Charleston South Carolina Faber House On East Bay Street
635 East Bay Street (Faber House a/k/a Ward House a/k/a Faber Ward House)
Scope & Content The Faber House, what may be called Charlestons most conscientiously Palladian residence, has been severely altered during its existence as a single family dwelling, a post-Civil War hotel, and an apartment house of varying quality. With the exception of some remaining plaster work typical of the late classical revival on its interior, little remains in the way of features to the principal rooms; the marble mantels, silver-plated pewter hardware on the doors, and much of the mahogany trim were removed when the house was vandalized in the 1930s. Its clapboard stories above the high brick basement, the soaring 2-story Ionic portico, its semi-octagonal wings, and the high cupola topping the gable roof still carry the impression of the great waterfront dwelling it formerly was. Purchased by Historic Charleston Foundation in 1964 and later sold and restored. (Source: Architectural Guide to Charleston.) Also referred to as the John Joshua Ward House; also referred to as 631 East Bay Street.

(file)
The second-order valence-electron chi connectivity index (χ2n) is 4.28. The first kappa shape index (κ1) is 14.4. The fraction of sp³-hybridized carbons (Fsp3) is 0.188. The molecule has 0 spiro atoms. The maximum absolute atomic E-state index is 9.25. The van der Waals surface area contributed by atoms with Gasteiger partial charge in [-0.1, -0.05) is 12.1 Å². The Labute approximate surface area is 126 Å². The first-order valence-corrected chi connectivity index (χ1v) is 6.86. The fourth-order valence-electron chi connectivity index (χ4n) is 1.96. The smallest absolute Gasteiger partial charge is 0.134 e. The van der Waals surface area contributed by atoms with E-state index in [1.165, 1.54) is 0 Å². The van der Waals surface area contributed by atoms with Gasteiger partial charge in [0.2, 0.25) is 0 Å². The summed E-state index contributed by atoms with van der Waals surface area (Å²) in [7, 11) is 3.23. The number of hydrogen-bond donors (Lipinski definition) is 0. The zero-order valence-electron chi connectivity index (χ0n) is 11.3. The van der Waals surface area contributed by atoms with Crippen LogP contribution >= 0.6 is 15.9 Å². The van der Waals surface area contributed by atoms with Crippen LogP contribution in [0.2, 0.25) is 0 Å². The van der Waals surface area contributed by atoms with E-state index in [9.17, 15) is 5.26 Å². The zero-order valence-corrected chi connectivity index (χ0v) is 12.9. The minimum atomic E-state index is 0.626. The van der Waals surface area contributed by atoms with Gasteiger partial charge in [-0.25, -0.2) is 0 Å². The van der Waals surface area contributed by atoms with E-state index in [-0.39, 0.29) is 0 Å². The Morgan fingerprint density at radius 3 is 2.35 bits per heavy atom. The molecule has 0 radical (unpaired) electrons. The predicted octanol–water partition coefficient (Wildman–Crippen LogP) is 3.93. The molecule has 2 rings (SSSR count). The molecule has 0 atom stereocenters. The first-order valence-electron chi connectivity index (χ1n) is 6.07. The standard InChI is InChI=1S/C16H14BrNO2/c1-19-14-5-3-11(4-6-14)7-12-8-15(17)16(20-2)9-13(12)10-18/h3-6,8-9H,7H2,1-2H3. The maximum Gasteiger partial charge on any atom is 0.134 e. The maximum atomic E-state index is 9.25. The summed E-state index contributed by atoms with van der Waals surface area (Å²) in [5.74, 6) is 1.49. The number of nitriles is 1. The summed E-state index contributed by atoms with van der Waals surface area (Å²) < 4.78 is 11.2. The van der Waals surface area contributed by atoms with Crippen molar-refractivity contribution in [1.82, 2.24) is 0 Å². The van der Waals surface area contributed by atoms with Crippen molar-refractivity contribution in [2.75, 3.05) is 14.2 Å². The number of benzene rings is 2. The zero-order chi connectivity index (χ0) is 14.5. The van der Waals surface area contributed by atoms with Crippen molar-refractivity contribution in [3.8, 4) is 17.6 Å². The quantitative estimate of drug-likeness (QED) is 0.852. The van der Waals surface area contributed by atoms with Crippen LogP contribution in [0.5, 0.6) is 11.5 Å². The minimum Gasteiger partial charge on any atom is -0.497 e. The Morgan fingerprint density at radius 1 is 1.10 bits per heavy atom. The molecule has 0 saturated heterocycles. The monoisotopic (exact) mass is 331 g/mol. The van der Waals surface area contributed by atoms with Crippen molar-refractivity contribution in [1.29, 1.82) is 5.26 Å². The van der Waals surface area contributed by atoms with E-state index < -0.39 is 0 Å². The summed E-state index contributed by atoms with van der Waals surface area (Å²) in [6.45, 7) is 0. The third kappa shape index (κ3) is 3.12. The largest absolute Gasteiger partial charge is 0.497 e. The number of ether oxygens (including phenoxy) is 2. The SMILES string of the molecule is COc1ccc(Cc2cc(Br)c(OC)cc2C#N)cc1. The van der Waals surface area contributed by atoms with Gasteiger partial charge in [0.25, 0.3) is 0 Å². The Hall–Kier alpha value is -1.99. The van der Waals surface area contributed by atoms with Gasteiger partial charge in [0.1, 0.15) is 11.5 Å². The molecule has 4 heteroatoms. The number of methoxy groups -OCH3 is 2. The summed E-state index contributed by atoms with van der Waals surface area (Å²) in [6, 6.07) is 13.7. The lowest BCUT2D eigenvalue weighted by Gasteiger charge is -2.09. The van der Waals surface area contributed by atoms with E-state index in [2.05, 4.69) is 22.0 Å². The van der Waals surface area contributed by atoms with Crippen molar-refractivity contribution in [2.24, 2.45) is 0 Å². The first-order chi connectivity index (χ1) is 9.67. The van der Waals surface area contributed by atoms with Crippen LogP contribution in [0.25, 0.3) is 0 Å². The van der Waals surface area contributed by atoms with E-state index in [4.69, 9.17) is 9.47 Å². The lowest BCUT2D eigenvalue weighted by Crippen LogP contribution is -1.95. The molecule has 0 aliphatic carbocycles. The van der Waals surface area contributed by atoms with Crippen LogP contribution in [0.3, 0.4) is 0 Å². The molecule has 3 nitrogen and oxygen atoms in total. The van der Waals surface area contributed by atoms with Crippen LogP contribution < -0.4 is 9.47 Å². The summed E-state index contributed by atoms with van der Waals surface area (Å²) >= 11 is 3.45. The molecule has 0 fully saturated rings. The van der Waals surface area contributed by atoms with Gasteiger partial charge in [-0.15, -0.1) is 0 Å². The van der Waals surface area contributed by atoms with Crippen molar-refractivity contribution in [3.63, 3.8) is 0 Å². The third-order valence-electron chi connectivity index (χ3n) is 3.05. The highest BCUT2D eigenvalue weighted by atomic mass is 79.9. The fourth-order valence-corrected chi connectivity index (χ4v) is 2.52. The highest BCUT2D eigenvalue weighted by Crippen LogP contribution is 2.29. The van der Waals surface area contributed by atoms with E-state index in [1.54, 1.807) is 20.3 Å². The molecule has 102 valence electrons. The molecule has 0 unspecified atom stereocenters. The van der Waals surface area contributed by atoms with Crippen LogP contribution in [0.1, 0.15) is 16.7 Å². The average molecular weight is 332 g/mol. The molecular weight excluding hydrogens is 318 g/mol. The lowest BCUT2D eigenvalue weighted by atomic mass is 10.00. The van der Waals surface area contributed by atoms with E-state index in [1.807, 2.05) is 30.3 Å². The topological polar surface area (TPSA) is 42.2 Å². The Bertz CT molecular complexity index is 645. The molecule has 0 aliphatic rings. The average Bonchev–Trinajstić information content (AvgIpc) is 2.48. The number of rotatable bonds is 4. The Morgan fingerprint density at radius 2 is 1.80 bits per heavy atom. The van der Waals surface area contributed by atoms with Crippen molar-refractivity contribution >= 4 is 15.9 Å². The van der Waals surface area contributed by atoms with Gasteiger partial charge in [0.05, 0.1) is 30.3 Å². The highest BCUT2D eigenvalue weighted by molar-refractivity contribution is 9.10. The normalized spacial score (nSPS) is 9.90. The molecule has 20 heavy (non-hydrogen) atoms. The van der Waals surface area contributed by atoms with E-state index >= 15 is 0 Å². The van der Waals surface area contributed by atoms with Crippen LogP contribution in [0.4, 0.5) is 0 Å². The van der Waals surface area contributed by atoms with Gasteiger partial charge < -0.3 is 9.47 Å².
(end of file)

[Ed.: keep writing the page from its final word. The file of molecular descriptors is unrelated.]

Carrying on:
The Faber-Ward House is a historic three-story home in Charleston, South Carolina. Henry F. Faber built the house about 1832 in a Palladian style reminiscent of Southern plantations. The house was converted into a hotel for blacks after the Civil War and then a middle-class residence. In 1964, the Historic Charleston Foundation bought the house and undertook a restoration of the then-abandoned building. On the night of June 23, 1969, the house suffered fire damage when a street flare was taken from a nearby road construction project and thrown through a first floor window; Charleston was experiencing widespread civil unrest at the time with racial protests occurring at several locations and several reports of vandalism
August 27th, 2018
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